The deal, if approved by the firm’s board and the Italian government, would be one of the biggest European private equity buyouts in history
Telecom Italia shares climbed more than 30% on Monday after U.S. private equity giant KKR launched a 10.8 billion euro ($12 billion) buyout bid for Italy’s largest phone company.
The non-binding proposal values the former phone monopoly at 0.505 euros ($0.57) per share in cash, indicating a 45.7% premium on Friday’s closing share price, and rises to more than 33 billion euros ($37.07 billion) including debt.
The deal, if approved by the firm’s board and the Italian government, would be one of the biggest European private equity buyouts in history.
Telecom Italia’s reported gross debt exceeds 29 billion euros ($32.57 billion), and S&P last week downgraded the company’s credit rating further below investment grade level. The buyout offer is reportedly closer to 33 billion euros ($37.07 billion) in total with the debt factored in.
Telecom Italia CEO Luigi Gubitosi has been under pressure from top investor Vivendi after two profit warnings in a single quarter.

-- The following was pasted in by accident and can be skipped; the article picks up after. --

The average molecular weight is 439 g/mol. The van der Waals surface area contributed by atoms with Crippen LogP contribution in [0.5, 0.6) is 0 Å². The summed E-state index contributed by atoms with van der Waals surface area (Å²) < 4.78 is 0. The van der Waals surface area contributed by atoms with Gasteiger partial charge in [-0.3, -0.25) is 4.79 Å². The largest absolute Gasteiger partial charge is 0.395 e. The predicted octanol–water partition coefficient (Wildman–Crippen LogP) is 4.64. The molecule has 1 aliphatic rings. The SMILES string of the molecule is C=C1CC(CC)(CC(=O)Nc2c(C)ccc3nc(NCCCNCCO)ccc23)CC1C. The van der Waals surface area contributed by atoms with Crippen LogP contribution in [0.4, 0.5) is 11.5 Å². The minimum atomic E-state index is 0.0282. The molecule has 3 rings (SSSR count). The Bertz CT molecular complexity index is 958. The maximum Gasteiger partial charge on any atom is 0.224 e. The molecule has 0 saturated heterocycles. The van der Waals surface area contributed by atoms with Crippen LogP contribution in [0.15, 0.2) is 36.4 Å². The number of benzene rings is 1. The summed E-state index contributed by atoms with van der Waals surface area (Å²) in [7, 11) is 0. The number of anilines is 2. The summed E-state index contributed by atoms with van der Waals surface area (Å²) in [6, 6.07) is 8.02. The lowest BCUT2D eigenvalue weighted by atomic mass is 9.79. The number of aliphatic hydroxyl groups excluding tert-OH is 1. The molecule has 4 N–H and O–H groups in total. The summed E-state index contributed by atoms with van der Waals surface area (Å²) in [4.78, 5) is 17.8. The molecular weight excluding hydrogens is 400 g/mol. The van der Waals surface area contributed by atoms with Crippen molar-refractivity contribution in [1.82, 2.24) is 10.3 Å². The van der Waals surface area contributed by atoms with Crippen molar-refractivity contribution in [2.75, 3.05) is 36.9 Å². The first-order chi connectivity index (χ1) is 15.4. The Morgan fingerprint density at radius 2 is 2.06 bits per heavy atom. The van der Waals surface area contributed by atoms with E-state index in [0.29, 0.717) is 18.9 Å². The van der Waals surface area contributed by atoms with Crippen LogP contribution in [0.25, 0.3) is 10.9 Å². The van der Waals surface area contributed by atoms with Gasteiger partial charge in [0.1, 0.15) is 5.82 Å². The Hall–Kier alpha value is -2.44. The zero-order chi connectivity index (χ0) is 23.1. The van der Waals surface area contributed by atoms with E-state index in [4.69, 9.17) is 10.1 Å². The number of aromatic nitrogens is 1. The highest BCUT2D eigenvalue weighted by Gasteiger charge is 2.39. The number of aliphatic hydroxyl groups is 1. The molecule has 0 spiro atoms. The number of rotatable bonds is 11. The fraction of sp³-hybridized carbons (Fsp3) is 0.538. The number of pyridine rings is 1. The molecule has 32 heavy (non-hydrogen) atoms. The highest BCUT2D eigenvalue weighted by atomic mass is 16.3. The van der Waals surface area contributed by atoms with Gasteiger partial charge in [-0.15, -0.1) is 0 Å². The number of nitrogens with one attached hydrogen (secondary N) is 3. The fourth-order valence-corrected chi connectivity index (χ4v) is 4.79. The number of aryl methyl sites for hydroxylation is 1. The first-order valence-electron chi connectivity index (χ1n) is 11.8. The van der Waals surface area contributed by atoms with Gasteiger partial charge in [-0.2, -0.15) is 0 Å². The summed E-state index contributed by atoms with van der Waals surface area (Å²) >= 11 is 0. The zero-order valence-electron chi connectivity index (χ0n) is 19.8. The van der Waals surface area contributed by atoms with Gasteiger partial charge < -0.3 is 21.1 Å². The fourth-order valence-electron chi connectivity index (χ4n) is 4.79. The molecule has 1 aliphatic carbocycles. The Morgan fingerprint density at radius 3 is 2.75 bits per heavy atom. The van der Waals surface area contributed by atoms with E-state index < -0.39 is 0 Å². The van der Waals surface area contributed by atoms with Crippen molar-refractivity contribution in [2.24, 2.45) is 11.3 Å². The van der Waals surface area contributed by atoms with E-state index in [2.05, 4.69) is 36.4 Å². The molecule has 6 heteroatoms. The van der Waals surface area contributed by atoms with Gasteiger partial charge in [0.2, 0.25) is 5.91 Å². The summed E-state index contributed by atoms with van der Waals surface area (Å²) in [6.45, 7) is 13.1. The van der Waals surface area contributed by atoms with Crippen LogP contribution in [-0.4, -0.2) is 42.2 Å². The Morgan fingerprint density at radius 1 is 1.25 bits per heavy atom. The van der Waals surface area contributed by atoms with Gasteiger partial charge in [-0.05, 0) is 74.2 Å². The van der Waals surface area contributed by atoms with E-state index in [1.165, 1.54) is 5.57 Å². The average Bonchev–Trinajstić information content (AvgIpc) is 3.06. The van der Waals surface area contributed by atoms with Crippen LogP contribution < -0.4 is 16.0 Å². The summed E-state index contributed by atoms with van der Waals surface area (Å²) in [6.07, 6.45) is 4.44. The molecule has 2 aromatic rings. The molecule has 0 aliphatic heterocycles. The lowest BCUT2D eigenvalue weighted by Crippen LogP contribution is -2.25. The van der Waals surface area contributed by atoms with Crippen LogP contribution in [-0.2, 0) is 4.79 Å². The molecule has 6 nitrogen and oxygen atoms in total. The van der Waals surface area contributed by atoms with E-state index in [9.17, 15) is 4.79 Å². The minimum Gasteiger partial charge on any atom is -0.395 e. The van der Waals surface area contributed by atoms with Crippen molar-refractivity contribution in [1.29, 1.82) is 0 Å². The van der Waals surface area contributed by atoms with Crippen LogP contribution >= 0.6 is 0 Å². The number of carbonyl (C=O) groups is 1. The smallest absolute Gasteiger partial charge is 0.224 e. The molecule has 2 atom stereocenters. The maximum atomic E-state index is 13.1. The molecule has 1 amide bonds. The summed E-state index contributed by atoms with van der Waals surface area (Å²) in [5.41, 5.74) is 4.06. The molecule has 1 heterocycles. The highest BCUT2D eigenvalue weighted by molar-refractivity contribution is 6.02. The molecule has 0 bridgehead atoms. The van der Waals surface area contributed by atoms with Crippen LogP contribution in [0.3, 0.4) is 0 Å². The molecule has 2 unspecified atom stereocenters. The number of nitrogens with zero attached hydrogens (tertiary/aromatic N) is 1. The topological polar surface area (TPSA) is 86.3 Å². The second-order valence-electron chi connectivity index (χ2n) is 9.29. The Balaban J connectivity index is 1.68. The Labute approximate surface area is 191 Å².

The French media titan has long been at loggerheads with U.S. activist hedge fund Elliott Management, a tussle that led to the ousting of Gubitosi’s predecessor, Amos Genish, in November 2018.
Prior to the start of trading on Monday, the embattled phone company had seen its share price drop nearly 50% over the past five years.
The offer raised the prospect of a bidding war as rival private equity firms CVC and Advent said they were ‘open’ to discussions with the company.
Italy’s Treasury said foreign interest in Italian companies is ‘good news for the country.’
The Telecom Italia board, chaired by former Bank of Italy Deputy Governor Salvatore Rossi, met on Sunday to discuss the offer, which was characterized by KKR as ‘friendly,’ according to a statement published Monday.